A major new study shows that adding rock dust to farmland could remove carbon dioxide (CO2) equivalent to more than the current total emissions from global aviation and shipping combined – or around half of Europe’s current total emissions.
The research, published in Nature, identifies the nation-by-nation potential for CO2 drawdown, as well as the costs and the engineering challenges involved. The findings reveal the world’s highest emitters (China, India and the US) also have the greatest potential to remove CO2 from the atmosphere using this method.
Scientists suggest unused materials from mining and the construction industry could be used to help soils remove CO2 from the atmosphere.
Adding crushed rock dust to farmland could draw down up to two billion tonnes of carbon dioxide (CO2) from the air per year and help meet key global climate targets, according to a major new study led by the University of Sheffield.
The technique, known as enhanced rock weathering, involves spreading finely crushed basalt, a natural volcanic rock, on fields to boost the soil’s ability to extract CO2 from the air.
In the first nation-by-nation assessment, scientists have demonstrated the method’s potential for carbon drawdown by major economies, and identified the costs and engineering challenges of scaling up the approach to help meet ambitious global CO2 removal targets. The research was led by experts at the University of Sheffield’s Leverhulme Centre for Climate Change Mitigation, and the University’s Energy Institute.
Meeting the Paris Agreement’s goal of limiting global heating to below 2C above pre-industrial levels requires drastic cuts in emissions, as well as the active removal of between two and 10 billion tonnes of CO2 from the atmosphere each year to achieve net-zero emissions by 2050. This new research provides a detailed initial assessment of enhanced rock weathering, a large-scale CO2 removal strategy that could make a major contribution to this effort.
The authors’ detailed analysis captures some of the uncertainties in enhanced weathering CO2 drawdown calculations and, at the same time, identifies the additional areas of uncertainty that future work needs to address specifically through large-scale field trials.
The study showed that China, the United States and India – the highest fossil fuel CO2 emitters – have the highest potential for CO2 drawdown using rock dust on croplands. Together, these countries have the potential to remove approximately 1 billion tonnes of CO2 from the atmosphere, at a cost comparable to that of other proposed carbon dioxide removal strategies (US$80-180 per tonne of CO2).
Indonesia and Brazil, whose CO2 emissions are 10-20 times lower than the US and China, were also found to have relatively high CO2 removal potential due to their extensive agricultural lands, and climates accelerating the efficiency of rock weathering.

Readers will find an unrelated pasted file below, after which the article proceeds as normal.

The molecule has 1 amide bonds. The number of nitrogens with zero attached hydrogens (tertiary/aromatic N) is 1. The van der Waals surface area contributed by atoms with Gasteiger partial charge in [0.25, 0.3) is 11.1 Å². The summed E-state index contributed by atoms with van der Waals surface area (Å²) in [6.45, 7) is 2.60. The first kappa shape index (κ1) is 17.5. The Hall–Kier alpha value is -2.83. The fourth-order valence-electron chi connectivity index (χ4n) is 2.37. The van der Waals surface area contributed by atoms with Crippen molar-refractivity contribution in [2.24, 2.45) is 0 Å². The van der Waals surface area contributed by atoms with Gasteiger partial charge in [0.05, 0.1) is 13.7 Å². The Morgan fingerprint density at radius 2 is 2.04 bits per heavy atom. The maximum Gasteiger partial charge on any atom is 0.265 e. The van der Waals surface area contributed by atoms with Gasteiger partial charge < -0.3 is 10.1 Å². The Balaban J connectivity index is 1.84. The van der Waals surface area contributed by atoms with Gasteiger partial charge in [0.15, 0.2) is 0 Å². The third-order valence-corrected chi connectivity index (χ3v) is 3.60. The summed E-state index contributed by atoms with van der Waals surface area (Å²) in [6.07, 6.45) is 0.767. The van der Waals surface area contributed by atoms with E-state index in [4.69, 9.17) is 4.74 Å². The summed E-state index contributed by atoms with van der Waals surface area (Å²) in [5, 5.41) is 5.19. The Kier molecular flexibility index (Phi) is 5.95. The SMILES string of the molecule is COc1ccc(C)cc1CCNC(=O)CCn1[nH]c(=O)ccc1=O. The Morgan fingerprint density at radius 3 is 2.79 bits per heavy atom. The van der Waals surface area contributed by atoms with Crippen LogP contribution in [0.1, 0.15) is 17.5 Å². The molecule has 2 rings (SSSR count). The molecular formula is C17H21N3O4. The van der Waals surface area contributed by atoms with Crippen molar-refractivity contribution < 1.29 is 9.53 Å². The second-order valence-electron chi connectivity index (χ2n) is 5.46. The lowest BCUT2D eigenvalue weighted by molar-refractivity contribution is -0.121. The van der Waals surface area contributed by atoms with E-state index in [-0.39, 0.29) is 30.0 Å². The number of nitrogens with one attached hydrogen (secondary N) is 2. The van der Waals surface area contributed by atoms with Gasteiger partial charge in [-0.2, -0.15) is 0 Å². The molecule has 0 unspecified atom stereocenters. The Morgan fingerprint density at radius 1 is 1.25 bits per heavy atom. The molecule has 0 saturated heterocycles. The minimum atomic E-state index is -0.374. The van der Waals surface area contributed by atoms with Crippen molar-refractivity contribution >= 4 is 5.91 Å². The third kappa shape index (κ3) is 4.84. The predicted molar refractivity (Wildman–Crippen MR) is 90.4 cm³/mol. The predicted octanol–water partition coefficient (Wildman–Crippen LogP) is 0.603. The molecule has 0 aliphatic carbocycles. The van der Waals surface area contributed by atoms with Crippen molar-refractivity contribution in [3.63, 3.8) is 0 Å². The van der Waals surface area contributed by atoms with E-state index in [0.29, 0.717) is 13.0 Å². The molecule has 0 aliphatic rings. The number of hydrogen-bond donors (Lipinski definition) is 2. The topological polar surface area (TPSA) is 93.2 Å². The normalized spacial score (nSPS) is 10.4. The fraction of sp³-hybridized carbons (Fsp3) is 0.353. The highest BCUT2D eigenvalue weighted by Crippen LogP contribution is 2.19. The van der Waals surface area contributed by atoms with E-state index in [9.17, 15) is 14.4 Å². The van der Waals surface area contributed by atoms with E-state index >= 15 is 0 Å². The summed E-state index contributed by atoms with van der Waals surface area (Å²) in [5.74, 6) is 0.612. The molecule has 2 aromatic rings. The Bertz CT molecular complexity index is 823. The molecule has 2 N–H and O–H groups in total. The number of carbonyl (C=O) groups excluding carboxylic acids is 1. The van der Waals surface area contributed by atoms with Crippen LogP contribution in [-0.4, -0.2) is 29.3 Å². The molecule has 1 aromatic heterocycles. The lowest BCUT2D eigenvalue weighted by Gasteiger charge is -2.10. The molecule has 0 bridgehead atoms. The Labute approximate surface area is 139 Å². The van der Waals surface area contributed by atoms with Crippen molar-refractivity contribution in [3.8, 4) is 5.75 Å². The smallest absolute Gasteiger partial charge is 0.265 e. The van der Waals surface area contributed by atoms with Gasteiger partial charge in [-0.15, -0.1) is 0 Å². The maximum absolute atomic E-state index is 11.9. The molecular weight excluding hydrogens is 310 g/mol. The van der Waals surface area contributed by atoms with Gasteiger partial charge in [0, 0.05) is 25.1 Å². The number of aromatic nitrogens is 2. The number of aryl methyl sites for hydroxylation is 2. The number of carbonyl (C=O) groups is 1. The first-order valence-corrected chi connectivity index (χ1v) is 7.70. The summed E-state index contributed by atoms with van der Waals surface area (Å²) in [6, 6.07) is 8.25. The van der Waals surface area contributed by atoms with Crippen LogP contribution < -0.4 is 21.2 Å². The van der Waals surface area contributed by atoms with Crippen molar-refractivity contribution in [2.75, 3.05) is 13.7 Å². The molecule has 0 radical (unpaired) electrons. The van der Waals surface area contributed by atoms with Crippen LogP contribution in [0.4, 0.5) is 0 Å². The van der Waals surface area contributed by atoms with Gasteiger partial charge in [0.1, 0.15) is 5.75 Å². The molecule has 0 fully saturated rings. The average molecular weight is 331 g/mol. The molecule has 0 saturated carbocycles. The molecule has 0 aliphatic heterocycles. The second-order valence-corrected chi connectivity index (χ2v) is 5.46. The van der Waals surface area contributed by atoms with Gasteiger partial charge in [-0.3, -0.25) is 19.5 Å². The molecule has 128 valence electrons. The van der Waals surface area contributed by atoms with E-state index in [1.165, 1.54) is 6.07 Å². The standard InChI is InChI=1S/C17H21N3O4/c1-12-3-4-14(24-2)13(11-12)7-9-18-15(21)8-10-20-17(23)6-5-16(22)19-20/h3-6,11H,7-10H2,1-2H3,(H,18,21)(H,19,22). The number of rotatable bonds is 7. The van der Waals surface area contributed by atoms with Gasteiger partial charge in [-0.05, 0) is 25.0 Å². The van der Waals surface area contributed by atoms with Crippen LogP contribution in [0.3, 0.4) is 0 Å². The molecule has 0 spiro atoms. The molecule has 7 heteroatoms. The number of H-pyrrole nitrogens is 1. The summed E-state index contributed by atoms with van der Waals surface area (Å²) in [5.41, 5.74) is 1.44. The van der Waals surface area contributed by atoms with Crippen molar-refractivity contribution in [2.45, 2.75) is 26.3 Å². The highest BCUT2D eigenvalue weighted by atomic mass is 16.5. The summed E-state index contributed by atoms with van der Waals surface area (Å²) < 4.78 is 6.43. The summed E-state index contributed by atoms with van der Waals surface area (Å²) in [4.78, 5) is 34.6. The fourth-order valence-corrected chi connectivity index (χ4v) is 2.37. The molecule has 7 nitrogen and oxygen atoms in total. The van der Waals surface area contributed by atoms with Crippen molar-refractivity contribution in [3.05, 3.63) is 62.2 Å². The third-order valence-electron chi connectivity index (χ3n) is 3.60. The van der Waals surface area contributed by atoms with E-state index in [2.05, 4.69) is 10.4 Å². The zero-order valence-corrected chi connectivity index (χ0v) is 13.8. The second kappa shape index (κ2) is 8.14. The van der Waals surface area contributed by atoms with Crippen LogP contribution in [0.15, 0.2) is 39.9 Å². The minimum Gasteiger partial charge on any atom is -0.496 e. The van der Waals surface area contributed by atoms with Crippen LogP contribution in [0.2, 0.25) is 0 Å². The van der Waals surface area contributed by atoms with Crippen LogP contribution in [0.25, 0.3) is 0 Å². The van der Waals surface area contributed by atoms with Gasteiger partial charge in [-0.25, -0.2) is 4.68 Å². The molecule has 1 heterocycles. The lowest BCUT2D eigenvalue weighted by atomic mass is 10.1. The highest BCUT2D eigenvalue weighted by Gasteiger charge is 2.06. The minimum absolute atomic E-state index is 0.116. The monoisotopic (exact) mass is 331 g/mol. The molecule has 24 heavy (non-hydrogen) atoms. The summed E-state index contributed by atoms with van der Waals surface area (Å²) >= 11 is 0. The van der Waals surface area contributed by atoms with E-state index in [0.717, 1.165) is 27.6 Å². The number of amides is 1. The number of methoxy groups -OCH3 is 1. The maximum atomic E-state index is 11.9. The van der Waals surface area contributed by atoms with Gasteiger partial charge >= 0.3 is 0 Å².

The scientists suggest that meeting the demand for rock dust to undertake large-scale CO2 drawdown might be achieved by using stockpiles of silicate rock dust left over from the mining industry, and are calling for governments to develop national inventories of these materials.
Calcium-rich silicate by-products of iron and steel manufacturing, as well as waste cement from construction and demolition, could also be processed and used in this way, improving the sustainability of these industries. These materials are usually recycled as low value aggregate, stockpiled at production sites or disposed of in landfills. China and India could supply the rock dust necessary for large-scale CO2 drawdown with their croplands using entirely recycled materials in the coming decades.
The technique would be straightforward to implement for farmers, who already tend to add agricultural lime to their soils. The researchers are calling for policy innovation that could support multiple UN Sustainable Development Goals using this technology. Government incentives to encourage agricultural application of rock dust could improve soil and farm livelihoods, as well as reduce CO2, potentially benefiting the world’s 2.5 billion smallholders and reducing poverty and hunger.
“Carbon dioxide drawdown strategies that can scale up and are compatible with existing land uses are urgently required to combat climate change, alongside deep and sustained emissions cuts,” said Professor David Beerling, Director of the Leverhulme Centre for Climate Change Mitigation at the University of Sheffield and lead author of the study. “Spreading rock dust on agricultural land is a straightforward, practical CO2 drawdown approach with the potential to boost soil health and food production. Our analyses reveal the big emitting nations – China, the US, India – have the greatest potential to do this, emphasising their need to step up to the challenge. Large-scale research development and demonstration programmes, similar to those being pioneered by our Leverhulme Centre, are needed to evaluate the efficacy of this technology in the field.”
“The practice of spreading crushed rock to improve soil pH is commonplace in many agricultural regions worldwide,” Professor Steven Banwart, a partner in the study and Director of the Global Food and Environment Institute. “The technology and infrastructure already exist to adapt these practices to utilise basalt rock dust. This offers a potentially rapid transition in agricultural practices to help capture CO2 at large scale.”